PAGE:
It is truly staggering how many analytics solutions there are to measure just about every facet of your organization. We all use these solutions to churn out countless reports and dashboards to help keep track of it all. With all of these new reporting capabilities, the demands from stakeholders have been ever-increasing as well. This approach can all become dangerous in terms of productivity and effectiveness, as we tend to forget to keep a finger on the pulse of the overall usefulness.
With both the demands and capabilities on the reporting front always changing, it’s important to keep a grasp on what the reporting needs are across your organization. Here are some tips for doing just that!
1. Start with the Stakeholders
It’s important to identify all of the stakeholders for reporting from the very start, not just from a reporting perspective but also from a measurement planning perspective, as we’ll discuss later.
Use this time to first identify their individual Goals and Objectives. Sure, the organization may have a core set, but you will find that individual stakeholders have their own motivations which may vary by department. It’s also a good idea to keep this somewhat conversational, as this can help identify things that may keep them up at night.
Ask about any current dashboards or reports they may already be creating or receiving. The last thing you’ll want to do is duplicate efforts, and it may present opportunities to enhance what they’re already doing! This is also a great time to ask about their “wish list” for reporting. Try to get them to think outside of the confines of their reporting comfort zone. Steer them towards questions that keep them up at night, or things they’ve always wondered about related to their responsibilities that they never knew they could find answers to. You may not be able to provide the exact data they’re looking for, but there’s usually a way to get something close.
Depending on the situation and organizational culture (i.e. you feel comfortable asking!), don’t be afraid to ask a stakeholder “Why?”. For example, if it sounds like they want to base major decisions on a simple metric like pageviews, it may be a good idea to (politely) ask for their reasoning. This may open another door to discussing more impactful metrics.
2. Eliminate Data Preconceptions
Translation: Remain Analytics tool agnostic! All too often we as human beings tend to limit our imaginations to what we’re familiar with. In this case we tend to visualize reports that our analytics tool of choice spits out. Though they will likely provide the bulk of what is being requested, it is CRUCIAL that both you and the stakeholders remove those notions, as they can limit you from identifying some groundbreaking report components. With all of the capabilities of tools like Google Analytics and its integration capabilities with CRM solutions, the sky's the limit!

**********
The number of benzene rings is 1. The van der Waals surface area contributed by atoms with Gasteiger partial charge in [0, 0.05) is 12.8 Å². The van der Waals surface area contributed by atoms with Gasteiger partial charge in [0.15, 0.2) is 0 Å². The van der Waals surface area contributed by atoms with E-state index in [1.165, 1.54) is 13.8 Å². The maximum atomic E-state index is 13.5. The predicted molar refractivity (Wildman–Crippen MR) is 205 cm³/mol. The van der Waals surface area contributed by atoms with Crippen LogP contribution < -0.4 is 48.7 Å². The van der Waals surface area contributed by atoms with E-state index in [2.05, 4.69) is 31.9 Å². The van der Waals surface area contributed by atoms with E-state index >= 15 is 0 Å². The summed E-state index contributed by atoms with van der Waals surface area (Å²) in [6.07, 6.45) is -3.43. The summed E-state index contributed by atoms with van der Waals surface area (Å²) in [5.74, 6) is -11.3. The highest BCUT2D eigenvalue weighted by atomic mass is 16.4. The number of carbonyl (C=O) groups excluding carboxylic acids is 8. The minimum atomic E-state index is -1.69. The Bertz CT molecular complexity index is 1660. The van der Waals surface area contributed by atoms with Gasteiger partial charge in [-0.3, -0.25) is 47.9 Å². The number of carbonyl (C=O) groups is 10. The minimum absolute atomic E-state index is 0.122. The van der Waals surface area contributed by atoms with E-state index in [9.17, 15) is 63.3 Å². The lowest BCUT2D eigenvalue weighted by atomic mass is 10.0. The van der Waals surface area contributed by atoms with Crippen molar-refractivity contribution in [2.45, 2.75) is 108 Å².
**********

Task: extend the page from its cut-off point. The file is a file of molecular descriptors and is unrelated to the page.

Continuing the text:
3. Align Stakeholder Needs with Measurable Data Points
Now that the conversations with stakeholders are out of the way, you can start circling back to your measurement solutions like Google Analytics. It may help to create an inventory to help visualize how each reporting need aligns with specific metrics, dimensions, or segments. This will also help you translate each piece back to the terminology that mattered most to each stakeholder for the actual reports.
4. Identify Gaps in Existing Tracking
Once you have a grasp on the reporting needs of your stakeholders and what data points they align to, you’ll be able to more easily identify if and where any gaps in tracking exist. This is a great opportunity to build out an itemized plan of what needs to be tracked and how, which provides a great framework for tracking development.
This can be one of the more overlooked components of maintaining a good reporting structure. With organizational goals and focus changing periodically, it’s important to ensure that reporting shifts with it. Aligning the frequency of reporting updates with the cadence of organizational goal updates is ideal, though it is also a great idea to set more frequent check-ins with stakeholders to ensure they are receiving what they need. Over time, additions to reports can make them bulky and unwieldy. Keeping a pulse on how useful stakeholders are finding all report components will help keep the reports lean and mean.
The biggest thing to keep in mind is that we as analysts are aiming to empower our organizations with the insights they need to drive business success. Eliminating preconceptions and staying proactive are key to ensuring reporting capabilities evolve with the organization.